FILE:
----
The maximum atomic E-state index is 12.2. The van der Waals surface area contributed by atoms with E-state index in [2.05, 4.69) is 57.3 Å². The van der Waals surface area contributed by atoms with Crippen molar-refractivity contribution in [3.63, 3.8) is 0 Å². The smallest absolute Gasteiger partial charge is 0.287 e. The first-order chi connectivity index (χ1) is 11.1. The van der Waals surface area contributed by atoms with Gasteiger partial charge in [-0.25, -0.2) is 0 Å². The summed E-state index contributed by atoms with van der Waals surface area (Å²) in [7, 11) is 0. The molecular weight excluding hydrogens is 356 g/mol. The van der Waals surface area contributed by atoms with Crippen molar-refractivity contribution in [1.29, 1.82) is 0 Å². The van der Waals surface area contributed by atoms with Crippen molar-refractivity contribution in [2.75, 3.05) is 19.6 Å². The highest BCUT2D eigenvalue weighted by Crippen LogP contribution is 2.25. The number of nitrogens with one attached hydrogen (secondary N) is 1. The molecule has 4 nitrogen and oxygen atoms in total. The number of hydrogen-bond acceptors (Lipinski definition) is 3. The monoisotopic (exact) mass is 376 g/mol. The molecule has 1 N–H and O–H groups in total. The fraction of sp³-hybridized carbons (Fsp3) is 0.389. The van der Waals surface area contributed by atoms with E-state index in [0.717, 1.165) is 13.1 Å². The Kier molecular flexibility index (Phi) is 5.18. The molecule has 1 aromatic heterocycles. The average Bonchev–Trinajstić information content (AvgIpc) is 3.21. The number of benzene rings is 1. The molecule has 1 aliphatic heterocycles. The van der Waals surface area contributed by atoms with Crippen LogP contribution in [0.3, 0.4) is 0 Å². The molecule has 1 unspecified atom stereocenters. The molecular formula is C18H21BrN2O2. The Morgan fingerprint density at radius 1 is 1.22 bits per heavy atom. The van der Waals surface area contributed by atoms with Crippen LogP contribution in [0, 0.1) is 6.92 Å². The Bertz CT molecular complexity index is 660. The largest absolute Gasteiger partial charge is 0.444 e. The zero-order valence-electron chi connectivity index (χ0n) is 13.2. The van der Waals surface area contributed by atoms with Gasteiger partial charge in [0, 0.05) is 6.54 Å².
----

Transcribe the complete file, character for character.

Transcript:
The maximum atomic E-state index is 12.2. The van der Waals surface area contributed by atoms with E-state index in [2.05, 4.69) is 57.3 Å². The van der Waals surface area contributed by atoms with Crippen molar-refractivity contribution in [3.63, 3.8) is 0 Å². The smallest absolute Gasteiger partial charge is 0.287 e. The first-order chi connectivity index (χ1) is 11.1. The van der Waals surface area contributed by atoms with Gasteiger partial charge in [-0.25, -0.2) is 0 Å². The summed E-state index contributed by atoms with van der Waals surface area (Å²) in [7, 11) is 0. The molecular weight excluding hydrogens is 356 g/mol. The van der Waals surface area contributed by atoms with Crippen molar-refractivity contribution in [1.29, 1.82) is 0 Å². The van der Waals surface area contributed by atoms with Crippen molar-refractivity contribution in [2.75, 3.05) is 19.6 Å². The highest BCUT2D eigenvalue weighted by Crippen LogP contribution is 2.25. The number of nitrogens with one attached hydrogen (secondary N) is 1. The molecule has 4 nitrogen and oxygen atoms in total. The number of hydrogen-bond acceptors (Lipinski definition) is 3. The monoisotopic (exact) mass is 376 g/mol. The molecule has 1 N–H and O–H groups in total. The fraction of sp³-hybridized carbons (Fsp3) is 0.389. The van der Waals surface area contributed by atoms with E-state index in [0.717, 1.165) is 13.1 Å². The Kier molecular flexibility index (Phi) is 5.18. The molecule has 1 aromatic heterocycles. The average Bonchev–Trinajstić information content (AvgIpc) is 3.21. The number of benzene rings is 1. The molecule has 1 aliphatic heterocycles. The van der Waals surface area contributed by atoms with Crippen LogP contribution in [0.3, 0.4) is 0 Å². The molecule has 1 unspecified atom stereocenters. The molecular formula is C18H21BrN2O2. The Morgan fingerprint density at radius 1 is 1.22 bits per heavy atom. The van der Waals surface area contributed by atoms with Crippen LogP contribution in [0, 0.1) is 6.92 Å². The Bertz CT molecular complexity index is 660. The largest absolute Gasteiger partial charge is 0.444 e. The zero-order valence-electron chi connectivity index (χ0n) is 13.2. The van der Waals surface area contributed by atoms with Gasteiger partial charge in [0, 0.05) is 6.54 Å².